22. And Off He Went … To College!

We had survived middle school relatively unscathed.  He had those fresh out of college teachers who were excited about their profession and so eager to teach.  My son really benefited from being there.  He entered high school continuing on with advanced placement and honors courses.  He was turning out to be fine young man.  His stated preference for the advanced courses was that those kids were there to learn and so was he. By this time he was used to attending his IEP meetings and participating. He had retained the same oral interpreter (About Oral Translation) that he had since third grade. She had followed him from grade to grade for six years. He had a wireless FM system (FM Listening Systems) for class use, help from a teacher of the hearing impaired, and speech therapy.

The first IEP meeting of his freshman year was scheduled and I had prepped myself to pursue real time captioning.  We had trialed voice recognition software (Speech Recognition) to be used by the instructors, but it wasn’t effective and required too much in preparation to be effective so I saw real time captioning (What is Real-Time Captioning?) as the next step at the cost of about six thousand dollars.

I had spent a considerable amount of time and energy researching and preparing for this meeting. I had reviewed applicable laws and the educational benefit and access he would receive from it.  We all sat down at the table and I began to outline my proposal for this new service I wanted for my son, to maximize the instruction he would be getting in the class room.  My request for real time captioning was met with arms across chests and much eye rolling, but then I had expected the opposition and wasn’t the least bit phased by it.  During my years of advocating for my son, I had been told no numerous times and always had been able to bring the IEP team around to my way of thinking.  Unfortunately I overlooked one thing that would derail my request.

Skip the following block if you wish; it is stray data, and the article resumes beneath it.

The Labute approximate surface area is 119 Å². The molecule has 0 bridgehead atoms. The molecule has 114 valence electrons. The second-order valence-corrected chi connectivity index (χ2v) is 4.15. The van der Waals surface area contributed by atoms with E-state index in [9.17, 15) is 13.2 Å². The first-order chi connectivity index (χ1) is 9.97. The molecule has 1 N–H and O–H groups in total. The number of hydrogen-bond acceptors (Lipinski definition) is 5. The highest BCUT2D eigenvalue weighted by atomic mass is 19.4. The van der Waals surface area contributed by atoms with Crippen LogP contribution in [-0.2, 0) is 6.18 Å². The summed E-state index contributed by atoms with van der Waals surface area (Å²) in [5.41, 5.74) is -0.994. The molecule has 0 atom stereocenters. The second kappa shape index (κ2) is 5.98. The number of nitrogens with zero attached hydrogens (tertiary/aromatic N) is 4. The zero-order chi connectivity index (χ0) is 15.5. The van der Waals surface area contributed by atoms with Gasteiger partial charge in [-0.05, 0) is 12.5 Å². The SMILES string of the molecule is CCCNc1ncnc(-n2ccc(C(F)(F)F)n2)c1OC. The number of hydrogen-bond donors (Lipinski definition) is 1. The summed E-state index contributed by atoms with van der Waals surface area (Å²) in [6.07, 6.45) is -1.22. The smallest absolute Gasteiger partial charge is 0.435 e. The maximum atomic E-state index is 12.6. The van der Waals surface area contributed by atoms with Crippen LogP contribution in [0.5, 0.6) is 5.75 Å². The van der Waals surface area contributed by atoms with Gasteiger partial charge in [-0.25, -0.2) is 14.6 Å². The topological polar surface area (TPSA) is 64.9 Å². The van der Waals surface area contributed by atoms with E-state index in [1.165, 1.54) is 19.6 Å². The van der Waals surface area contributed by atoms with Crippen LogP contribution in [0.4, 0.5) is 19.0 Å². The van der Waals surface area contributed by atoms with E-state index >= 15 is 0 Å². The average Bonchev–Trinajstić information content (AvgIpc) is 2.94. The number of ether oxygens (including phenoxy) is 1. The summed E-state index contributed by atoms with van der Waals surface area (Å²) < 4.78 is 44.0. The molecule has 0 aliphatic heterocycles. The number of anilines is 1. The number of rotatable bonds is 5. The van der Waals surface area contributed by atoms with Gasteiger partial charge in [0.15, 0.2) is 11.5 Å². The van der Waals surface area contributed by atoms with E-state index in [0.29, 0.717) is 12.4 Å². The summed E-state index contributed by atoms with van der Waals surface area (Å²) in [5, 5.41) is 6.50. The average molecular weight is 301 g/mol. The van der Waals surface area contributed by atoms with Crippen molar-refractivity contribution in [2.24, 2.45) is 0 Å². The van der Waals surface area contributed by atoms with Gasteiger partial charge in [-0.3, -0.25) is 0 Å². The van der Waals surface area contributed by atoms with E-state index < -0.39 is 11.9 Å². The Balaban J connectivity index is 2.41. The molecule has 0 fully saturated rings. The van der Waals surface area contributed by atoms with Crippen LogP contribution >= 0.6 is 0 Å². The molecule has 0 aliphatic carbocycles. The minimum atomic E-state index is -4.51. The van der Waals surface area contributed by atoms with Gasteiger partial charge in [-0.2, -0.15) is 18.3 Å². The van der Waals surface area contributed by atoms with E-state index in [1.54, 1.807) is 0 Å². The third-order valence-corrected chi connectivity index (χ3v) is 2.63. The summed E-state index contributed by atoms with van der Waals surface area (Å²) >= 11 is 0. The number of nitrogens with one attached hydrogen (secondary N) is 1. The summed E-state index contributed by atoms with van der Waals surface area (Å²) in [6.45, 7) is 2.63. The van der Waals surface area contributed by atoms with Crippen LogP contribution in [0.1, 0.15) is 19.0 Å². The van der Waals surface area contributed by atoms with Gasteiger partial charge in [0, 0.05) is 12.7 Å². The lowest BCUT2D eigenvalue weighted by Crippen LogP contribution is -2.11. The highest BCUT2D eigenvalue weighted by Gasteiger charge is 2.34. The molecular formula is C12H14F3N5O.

I am the IThis time things would be different because this time I had failed to do the one thing that I should have done.  I failed to do the one thing that would have made my plan successful.  I failed to discuss this plan with my son before the meeting!

I would have saved myself time and energy for when I turned to him and asked how he felt about real-time captioning he replied that he did not want it!. Not only did he not want the captioning he no longer wanted the oral interpreter following him around, and he no longer felt the need for speech therapy either.

As I sat there with egg on my face I realized that my son had become a self-advocate!  For all of those years, since his birth, it had been me at the table, making decisions that would help him get the services and supports that he needed.  Now, it was time for me to step back and respect his wishes.  So … I agreed to try the things he wanted for a grading period then revisit it at another meeting.  I’ll admit it was hard giving up the safety net of services that I had in place for him realizing how hard they were to get in the first place, but the hardest thing for me to take were the smirks on the faces of the district staff as I had to give in and respect his decisions.

Well I am glad to report that he was right and he continued to be very successful with only Caymanthe wireless FM system and the instruction from the teacher of the hearing impaired, and that was minimal. His grades continued to remain A’s and B’s in honors and advanced placement courses until he graduated.  In his senior year we co-presented on his disability and the laws protecting his rights to his honors psychology class and in closing the presentation he said – “Always give time for the person, to see who they really are,” he said.  “Not just on the outside. By taking time you will realize what you might have missed on the inside.” (The Path to Graduation)

In closing this story of the little boy who would never read above a third grade level, he went on after graduation and applied for services from the Florida Division of Vocational Rehabilitation – DVR (Vocational Rehabilitation) and was found eligible for their services.  Based on his individual plan for employment – IPE, (Developing Your IPE) he was funded to attend Florida Gulf Coast University (FL Gulf Coast University).   DVR also provided him with a laptop and wireless FM system and off he went to college.  After two years studying business he decided he liked working with his hands and went into the heating and air conditioning business.  He is married and has two sons of his own.

My reward for all of this is an empty nest with no one sitting on my couch and sons that are living independently pursuing their own quality of life.  You would think that my involvement would end here but I am still picking up the ringing phone helping others as I write this continuing to pay it forward.  (Pay It Forward!)


This entry was posted in Advocacy, Deafness, Disability, IEPs, Inclusion, Least Restrictive Environment, Parent Involvement, Public School, Special Education, Vocational Rehab and tagged , , , , , , , , , , . Bookmark the permalink.

1 Response to 22. And Off He Went … To College!

  1. Jeff Coy says:

    Outstanding story, Wilbur. Thanks!

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